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In-town turbine affecting neighbour’s health  

Credit:  The Sun Times, owensoundsuntimes.com 17 August 2010 ~~

Visit the Hydro One website and up pops this proud blurb entitled “Doing the Right Thing” That extols “socially responsible choices” and how they “minimize the impact on environment” and of course “contribute to communities in which we work and live”. A real team player except they omit . . . “and sleep.”

I live next to a neighbour who has a contract with Hydro One to reverse her meter using a wind turbine on a 100-foot frontage, in-town lot. Depending on wind direction the ensuing whining of loose moving parts affects my sleep, my appetite, limits the use of my backyard and no doubt will diminish my property value.

The list of venues of contact to try and establish some responsibility begins with my neighbour who is in total denial and includes the police who won’t touch it under an anti-noise bylaw, the Board of Health who can only act where there is a loss of hearing, the Ministry of Energy and various business bureaus when I try to establish the need for a small business permit for selling electricity.

And in defence of the local do-nothing bylaw officer, the only guideline in place is a setback road allowance (and this is where most lots are deeper than they are wide).

Hydro One talks the talk with this “socially responsible choices” line and yet when I speak with their agents they each present different arguments but wind up at the same irrefutable conclusion: Hydro One is not legally responsible for their source of power in meter reversing contracts.

And yet they want to be seen as a part of the community where it just so happens each individual is responsible for each and every one of their actions.

Social responsibility is the human element that is absent in any discussion with these agents in which they don’t even pretend to care how their companies non-involvement affects my situation.

A socially responsible response should at some point include the line “How can we help you” . . . thank you for calling Hydro One, your call is very important to us and may be used for training purposes.

I can understand Hydro One’s position. As one agent put it, they just supply energy and it is the Ontario Energy Board that sets the standards. He argues they have no choice and yet their web page is promoting this squeaky clean image of “Doing the Right Thing.”

Doing the right thing involves choice. Make up your mind. Now you’re saying you’re not responsible for your own website? It’s not easy being the victim of circumstance. This neighbour is using your meters.

This meter reversing is a pretty sweet deal for Hydro One when you consider they have no costly investment outlay, no maintenance costs or concerns, and to listen to their agents, no responsibility for the negative side effects upon the community.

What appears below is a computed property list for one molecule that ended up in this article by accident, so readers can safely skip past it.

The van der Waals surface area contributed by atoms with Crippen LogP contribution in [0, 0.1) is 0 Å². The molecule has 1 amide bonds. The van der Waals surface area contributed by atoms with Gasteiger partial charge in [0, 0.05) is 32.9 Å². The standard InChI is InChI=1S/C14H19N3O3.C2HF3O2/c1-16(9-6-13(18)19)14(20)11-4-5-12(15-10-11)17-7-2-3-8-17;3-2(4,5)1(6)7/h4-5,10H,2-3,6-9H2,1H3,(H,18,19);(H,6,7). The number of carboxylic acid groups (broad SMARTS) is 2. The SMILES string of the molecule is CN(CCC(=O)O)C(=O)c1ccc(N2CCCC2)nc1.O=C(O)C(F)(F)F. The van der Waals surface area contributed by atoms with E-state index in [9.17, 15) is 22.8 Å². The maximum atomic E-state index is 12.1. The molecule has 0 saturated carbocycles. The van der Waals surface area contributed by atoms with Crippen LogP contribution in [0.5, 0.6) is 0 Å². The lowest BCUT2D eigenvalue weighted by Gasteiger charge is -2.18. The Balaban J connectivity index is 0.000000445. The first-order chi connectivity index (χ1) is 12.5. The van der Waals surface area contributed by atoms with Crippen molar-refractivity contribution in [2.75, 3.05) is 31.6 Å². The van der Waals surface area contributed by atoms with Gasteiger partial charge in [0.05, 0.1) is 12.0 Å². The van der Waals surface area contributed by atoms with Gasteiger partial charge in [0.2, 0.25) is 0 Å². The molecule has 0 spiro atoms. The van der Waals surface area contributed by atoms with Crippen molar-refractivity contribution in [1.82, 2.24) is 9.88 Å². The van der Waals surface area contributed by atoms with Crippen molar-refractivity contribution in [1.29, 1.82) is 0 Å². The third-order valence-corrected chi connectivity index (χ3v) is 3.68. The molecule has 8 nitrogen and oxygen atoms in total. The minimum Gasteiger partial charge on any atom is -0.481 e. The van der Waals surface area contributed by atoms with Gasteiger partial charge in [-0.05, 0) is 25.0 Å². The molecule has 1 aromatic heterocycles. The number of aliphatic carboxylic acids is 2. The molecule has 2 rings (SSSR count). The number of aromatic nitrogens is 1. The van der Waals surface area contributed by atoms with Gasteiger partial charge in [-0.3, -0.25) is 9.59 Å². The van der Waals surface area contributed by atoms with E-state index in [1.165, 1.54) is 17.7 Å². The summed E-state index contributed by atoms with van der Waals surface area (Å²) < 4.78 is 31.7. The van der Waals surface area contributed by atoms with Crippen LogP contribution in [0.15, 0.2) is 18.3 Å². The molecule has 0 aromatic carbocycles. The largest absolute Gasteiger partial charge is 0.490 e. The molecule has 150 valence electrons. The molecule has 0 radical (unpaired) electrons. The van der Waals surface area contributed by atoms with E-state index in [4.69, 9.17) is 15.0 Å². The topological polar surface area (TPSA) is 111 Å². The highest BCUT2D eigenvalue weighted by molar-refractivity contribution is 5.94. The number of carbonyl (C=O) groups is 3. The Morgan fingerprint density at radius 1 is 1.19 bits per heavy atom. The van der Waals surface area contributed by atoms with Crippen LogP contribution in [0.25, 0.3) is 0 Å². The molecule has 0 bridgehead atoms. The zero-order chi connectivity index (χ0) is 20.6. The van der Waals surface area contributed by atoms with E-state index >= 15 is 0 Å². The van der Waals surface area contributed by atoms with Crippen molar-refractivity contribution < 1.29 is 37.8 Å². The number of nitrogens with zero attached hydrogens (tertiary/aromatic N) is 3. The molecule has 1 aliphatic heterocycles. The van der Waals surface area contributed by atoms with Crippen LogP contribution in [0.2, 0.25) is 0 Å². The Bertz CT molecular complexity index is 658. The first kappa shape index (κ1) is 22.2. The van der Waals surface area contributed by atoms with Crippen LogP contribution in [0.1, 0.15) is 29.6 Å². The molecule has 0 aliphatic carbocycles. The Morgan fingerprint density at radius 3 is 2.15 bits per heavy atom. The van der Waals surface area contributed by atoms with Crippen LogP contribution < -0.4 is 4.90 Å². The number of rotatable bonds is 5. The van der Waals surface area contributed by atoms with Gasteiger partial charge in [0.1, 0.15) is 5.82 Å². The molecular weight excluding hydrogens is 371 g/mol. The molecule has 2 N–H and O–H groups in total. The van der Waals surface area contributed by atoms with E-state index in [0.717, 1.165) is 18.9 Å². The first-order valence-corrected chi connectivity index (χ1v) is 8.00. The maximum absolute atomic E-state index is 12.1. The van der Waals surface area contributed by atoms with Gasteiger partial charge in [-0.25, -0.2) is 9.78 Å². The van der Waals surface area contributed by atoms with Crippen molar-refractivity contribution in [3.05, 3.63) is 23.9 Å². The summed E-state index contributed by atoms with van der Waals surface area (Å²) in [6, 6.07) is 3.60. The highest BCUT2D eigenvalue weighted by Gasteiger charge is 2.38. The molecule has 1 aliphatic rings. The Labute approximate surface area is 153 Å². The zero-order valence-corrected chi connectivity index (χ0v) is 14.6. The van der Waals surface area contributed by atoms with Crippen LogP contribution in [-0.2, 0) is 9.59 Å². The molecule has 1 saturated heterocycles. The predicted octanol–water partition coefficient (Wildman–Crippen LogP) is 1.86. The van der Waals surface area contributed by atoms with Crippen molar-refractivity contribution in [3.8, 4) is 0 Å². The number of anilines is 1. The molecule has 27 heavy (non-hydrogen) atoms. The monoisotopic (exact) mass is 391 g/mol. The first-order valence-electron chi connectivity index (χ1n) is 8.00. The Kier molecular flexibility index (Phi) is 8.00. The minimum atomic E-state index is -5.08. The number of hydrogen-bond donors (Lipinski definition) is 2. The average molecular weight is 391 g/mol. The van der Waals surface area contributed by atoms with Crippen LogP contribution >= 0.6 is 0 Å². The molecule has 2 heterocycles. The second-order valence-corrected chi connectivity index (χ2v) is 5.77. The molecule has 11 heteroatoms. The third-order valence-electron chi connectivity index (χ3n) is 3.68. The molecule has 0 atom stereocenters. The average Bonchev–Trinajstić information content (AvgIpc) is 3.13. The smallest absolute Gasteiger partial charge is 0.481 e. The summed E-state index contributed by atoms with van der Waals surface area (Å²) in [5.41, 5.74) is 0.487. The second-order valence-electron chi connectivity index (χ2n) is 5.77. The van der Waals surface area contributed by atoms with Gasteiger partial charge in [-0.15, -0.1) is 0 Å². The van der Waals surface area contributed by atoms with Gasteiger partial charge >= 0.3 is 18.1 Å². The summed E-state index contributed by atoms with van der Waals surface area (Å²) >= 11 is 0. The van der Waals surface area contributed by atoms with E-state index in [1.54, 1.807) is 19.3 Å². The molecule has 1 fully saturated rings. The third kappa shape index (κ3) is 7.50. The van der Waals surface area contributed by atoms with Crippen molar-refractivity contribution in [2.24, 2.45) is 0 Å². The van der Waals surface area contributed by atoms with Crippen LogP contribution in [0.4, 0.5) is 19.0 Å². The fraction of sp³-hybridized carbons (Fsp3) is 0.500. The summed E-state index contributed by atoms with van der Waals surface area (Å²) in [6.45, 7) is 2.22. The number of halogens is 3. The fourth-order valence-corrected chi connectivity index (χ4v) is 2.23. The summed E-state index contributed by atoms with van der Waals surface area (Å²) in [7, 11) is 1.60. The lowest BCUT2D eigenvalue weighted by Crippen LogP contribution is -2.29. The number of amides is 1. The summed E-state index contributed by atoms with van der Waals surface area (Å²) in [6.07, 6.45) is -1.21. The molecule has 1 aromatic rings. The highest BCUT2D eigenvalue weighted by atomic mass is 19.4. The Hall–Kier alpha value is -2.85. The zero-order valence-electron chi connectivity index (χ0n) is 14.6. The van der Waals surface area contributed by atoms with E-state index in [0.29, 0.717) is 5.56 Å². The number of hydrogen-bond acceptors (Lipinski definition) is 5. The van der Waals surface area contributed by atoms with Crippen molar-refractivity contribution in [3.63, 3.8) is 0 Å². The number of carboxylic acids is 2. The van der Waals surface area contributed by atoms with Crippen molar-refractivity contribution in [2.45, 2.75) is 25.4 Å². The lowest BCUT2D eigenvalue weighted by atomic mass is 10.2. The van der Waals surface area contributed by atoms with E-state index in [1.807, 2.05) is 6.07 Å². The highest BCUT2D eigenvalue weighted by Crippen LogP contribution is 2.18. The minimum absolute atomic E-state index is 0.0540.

There are a few tar sands oil companies who would kill for such a hands-off arrangement.

When I call the Ontario Energy Board they refer me to the Ministry of Energy where I am connected to the Chief Medical Officer of Health, where I am told I can e-mail my health concerns and am reassured they have quite a few files of wind turbine complaints. No kidding.

Another Hydro One agent I spoke with maintained small claims court was my only option.

This is the same stance as the municipality but doesn’t reduce any noise. What am I supposed to do with my neighbour’s money?

I suppose I could try stuffing it in my mattress for a better sleep.

Perhaps my neighbour, in order to recoup her losses, would sell her house and I would wind up with new neighbours as they, as the new kids on the block, would have to cooperate. There must be a more “socially responsible”, easier way.

I am a fan of alternative energy solutions. I have built a dome house that I heat with solar. Amid all the concerns about health and efficiency of wind energy, the bottom line is turbines involve moving parts, which eventually need servicing or replacing, and hopefully the implementation of guidelines and eventually inspection.

The simplest and most cost-efficient course of action would be for municipalities to pass a bylaw banning the installation of wind turbines on lots within town or city boundaries and in the case of Hydro One the same goes for any meter reversal contracts they sign.

They say it’s always easier to sleep knowing your doing the right thing . . .

Michael Goodwin
Lion’s Head

Source:  The Sun Times, owensoundsuntimes.com 17 August 2010

This article is the work of the source indicated. Any opinions expressed in it are not necessarily those of National Wind Watch.

The copyright of this article resides with the author or publisher indicated. As part of its noncommercial effort to present the environmental, social, scientific, and economic issues of large-scale wind power development to a global audience seeking such information, National Wind Watch endeavors to observe “fair use” as provided for in section 107 of U.S. Copyright Law and similar “fair dealing” provisions of the copyright laws of other nations. Send requests to excerpt, general inquiries, and comments via e-mail.

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